Google recently announced its plans to retire Google Checkout, an online payment processing service, and transition towards a more streamlined product known as Google Wallet. While the complete shutdown of Checkout will occur on the 20th of November, the news has already created some waves in the business market. Some are considering it a loss on Google’s account in the battle against PayPal for online payment processing, while others deem it a clever move. Before we jump to conclusions, it is important to understand what caused the demise of Checkout and how will it affect the market.
Why did Google Checkout fail?
When Google launched Checkout in 2006, it adopted a similar policy as with previous products: the people will either adopt it or they will not. As a result, Google never actively ‘sold’ the product to consumers, nor did it make any efforts to highlight the salient features of Checkout to them. Around the same time, similar services like PayPal were arriving on the scene. Their aggressive marketing campaigns ensured that more people were at least aware of what the product did, even if they were not interested in using the service. The result is apparent. In 7 years, services like PayPal have gathered a larger market share while Google Checkout is being shuffled out.
Another major blow was dealt to Checkout when eBay, the largest online consumer-to-consumer business website, decided to put Checkout on the list of unacceptable payment methods. This move had little to do with Checkout itself though; eBay is also the co-owner of PayPal, along with Amazon. Google’s own lack of effort at promoting its product just hastened the process and sent more consumers away from them than attract them.
What is being done now?
With the plans in place to completely shut down Checkout, Google has put in more effort into establishing the Wallet’s worth. These include massive updates to Google Wallet, including integration into Gmail and Chrome for quicker access and payments online. The integration has even more uses. You can send money to friends and family via Gmail by using your shared Google Wallet information. In addition to these features, the overall security of Google Wallet has also been improved to allow for safer transactions and minimal risk of fraud.
Google has definitely tried to smooth out the transition period for merchants as much as possible. The current user-base of the service has been divided into three categories. All merchants who sell physical goods using Google Checkout’s services will have to find a third-party alternative to continue their business. Additionally, Google has collaborated with services like Freshbooks, Shopify, and Braintree Payments to help those merchants who were relying on Checkout for payment processing and invoice management.
Because merchants are moving between services, Google has procured discount offers from the aforementioned services in order to facilitate the move. This could be problematic because Google enjoys much greater accessibility around the world compared to the three alternatives. This means that there is a chance that some merchants may be left without a safety net once Google is gone. These merchants, therefore, will be seriously affected.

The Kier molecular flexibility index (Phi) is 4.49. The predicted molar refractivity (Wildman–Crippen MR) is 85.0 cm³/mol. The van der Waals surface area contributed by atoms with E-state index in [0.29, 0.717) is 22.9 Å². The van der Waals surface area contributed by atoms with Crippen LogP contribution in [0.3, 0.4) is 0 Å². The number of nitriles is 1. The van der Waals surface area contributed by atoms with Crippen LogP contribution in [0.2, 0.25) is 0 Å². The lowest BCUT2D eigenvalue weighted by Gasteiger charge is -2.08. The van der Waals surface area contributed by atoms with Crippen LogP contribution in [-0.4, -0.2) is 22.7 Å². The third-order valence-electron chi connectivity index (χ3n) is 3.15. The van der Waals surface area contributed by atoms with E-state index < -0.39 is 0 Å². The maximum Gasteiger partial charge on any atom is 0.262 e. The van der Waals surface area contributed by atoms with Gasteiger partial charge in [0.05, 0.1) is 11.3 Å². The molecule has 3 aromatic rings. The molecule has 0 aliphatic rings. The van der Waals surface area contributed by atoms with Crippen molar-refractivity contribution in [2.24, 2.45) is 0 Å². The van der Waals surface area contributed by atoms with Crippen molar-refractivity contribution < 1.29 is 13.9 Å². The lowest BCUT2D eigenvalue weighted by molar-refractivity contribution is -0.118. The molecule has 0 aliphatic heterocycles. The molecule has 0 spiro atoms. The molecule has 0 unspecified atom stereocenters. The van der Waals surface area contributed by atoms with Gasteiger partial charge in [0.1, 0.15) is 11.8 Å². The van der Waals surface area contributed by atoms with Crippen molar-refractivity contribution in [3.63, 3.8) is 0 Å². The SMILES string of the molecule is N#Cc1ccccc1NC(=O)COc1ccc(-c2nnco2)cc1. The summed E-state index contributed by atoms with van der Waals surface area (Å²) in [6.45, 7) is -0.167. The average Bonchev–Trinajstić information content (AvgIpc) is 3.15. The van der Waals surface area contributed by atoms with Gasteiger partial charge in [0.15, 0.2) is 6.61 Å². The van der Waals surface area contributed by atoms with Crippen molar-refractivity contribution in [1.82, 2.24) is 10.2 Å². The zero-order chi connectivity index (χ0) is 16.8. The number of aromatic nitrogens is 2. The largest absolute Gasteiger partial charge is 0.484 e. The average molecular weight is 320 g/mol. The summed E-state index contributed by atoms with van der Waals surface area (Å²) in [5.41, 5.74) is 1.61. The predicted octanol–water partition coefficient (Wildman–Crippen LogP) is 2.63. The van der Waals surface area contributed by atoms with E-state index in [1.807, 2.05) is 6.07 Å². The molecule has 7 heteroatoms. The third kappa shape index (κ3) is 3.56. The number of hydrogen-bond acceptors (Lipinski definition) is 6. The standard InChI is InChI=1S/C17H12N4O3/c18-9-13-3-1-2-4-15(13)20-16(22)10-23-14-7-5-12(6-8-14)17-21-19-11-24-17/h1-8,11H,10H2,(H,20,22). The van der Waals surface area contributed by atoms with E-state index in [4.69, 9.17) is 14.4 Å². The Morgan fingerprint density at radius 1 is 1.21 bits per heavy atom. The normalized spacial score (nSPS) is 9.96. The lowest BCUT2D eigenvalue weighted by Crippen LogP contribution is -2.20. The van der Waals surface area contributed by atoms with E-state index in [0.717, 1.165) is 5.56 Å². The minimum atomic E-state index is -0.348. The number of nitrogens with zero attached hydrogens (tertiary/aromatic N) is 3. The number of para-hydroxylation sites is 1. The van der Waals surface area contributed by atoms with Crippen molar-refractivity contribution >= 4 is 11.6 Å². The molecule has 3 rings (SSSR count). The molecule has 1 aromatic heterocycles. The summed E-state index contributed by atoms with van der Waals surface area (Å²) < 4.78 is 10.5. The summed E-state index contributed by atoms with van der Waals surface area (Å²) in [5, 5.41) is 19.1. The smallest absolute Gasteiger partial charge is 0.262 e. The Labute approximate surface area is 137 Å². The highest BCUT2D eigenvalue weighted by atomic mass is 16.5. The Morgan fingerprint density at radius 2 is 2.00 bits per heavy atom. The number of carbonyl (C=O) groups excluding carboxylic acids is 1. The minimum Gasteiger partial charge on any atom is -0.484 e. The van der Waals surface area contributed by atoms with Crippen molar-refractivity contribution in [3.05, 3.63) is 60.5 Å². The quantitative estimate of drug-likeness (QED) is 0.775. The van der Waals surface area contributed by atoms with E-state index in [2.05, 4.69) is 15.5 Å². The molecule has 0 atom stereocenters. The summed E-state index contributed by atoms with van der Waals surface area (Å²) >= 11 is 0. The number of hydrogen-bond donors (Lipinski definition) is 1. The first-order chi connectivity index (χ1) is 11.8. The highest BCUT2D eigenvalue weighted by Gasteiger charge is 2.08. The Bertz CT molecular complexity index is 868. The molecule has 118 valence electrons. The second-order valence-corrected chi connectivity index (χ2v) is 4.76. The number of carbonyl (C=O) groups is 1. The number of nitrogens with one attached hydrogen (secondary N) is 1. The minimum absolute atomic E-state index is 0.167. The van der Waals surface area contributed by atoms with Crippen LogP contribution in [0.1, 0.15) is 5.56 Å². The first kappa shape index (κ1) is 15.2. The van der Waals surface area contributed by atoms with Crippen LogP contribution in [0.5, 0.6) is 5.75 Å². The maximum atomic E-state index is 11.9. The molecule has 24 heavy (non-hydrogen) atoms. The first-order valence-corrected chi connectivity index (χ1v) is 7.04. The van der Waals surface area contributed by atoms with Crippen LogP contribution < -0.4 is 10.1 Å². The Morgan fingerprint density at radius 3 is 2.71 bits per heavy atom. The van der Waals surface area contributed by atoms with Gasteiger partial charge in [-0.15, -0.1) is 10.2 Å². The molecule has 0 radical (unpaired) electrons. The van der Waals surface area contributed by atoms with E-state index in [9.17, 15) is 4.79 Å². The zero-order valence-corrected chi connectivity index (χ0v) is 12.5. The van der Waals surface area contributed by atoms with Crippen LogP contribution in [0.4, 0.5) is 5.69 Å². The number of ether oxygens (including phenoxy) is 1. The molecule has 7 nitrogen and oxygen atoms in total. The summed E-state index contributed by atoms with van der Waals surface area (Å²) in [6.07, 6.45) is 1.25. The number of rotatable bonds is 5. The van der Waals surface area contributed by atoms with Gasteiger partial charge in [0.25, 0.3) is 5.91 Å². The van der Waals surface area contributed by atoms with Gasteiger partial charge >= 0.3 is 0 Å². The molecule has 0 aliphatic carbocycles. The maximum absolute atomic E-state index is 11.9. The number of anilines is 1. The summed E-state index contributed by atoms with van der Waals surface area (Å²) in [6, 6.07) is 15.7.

The second category is individuals who are selling digital goods via Checkout. In stark contrast to the first category, the shift away from Checkout is going to be fairly quick. These merchants will be shifted to using Google Wallet for their goods and continue their operations without too many hassles.
The third category, which also remains unaffected entirely, is merchants who sell via Google-hosted marketplaces like Google Play. They were never entirely reliant on Checkout. The move will not impact them in any way.
What are your alternatives?
With Checkout soon leaving the stage, you are probably wondering what your alternative options are. Fortunately, there are several options at your disposal, all of which are equally competitive. Below you’ll find a quick review of some of the more popular ones.
It may seem cheeky to mention Google’s largest rival as the alternative, but the fact remains that PayPal is the big fish in this pond. PayPal is among the oldest online payment processing service on the market, and is also one of the most extensively used services. Offering three distinct classes of accounts with different perks, users can benefit from being able to link their accounts with eBay’s auctioning services as well. In the market for alternatives, PayPal commands authority based on its age and its sheer dominance.
2Checkout is another highly competitive service, which offers support in over 15 languages and 26 different currencies and countries. It also offers slightly different levels of service depending on the kind of business you operate, making it slightly more customizable than PayPal. For instance, the company offers two different types of checkout options which merchants can choose from, based on the size of their business. A Direct Checkout option speeds up the process by providing a form with fewer fields to fill out. The Dynamic Checkout option is more responsive to the customer’s device being used to complete the transaction.
Formerly known as Moneybooker, Skrill is a service already in use with services like oDesk for payments and transactions. The service also enjoys a large fan following.Over 50,000 merchants use it for their needs. They also have over 10 million customers.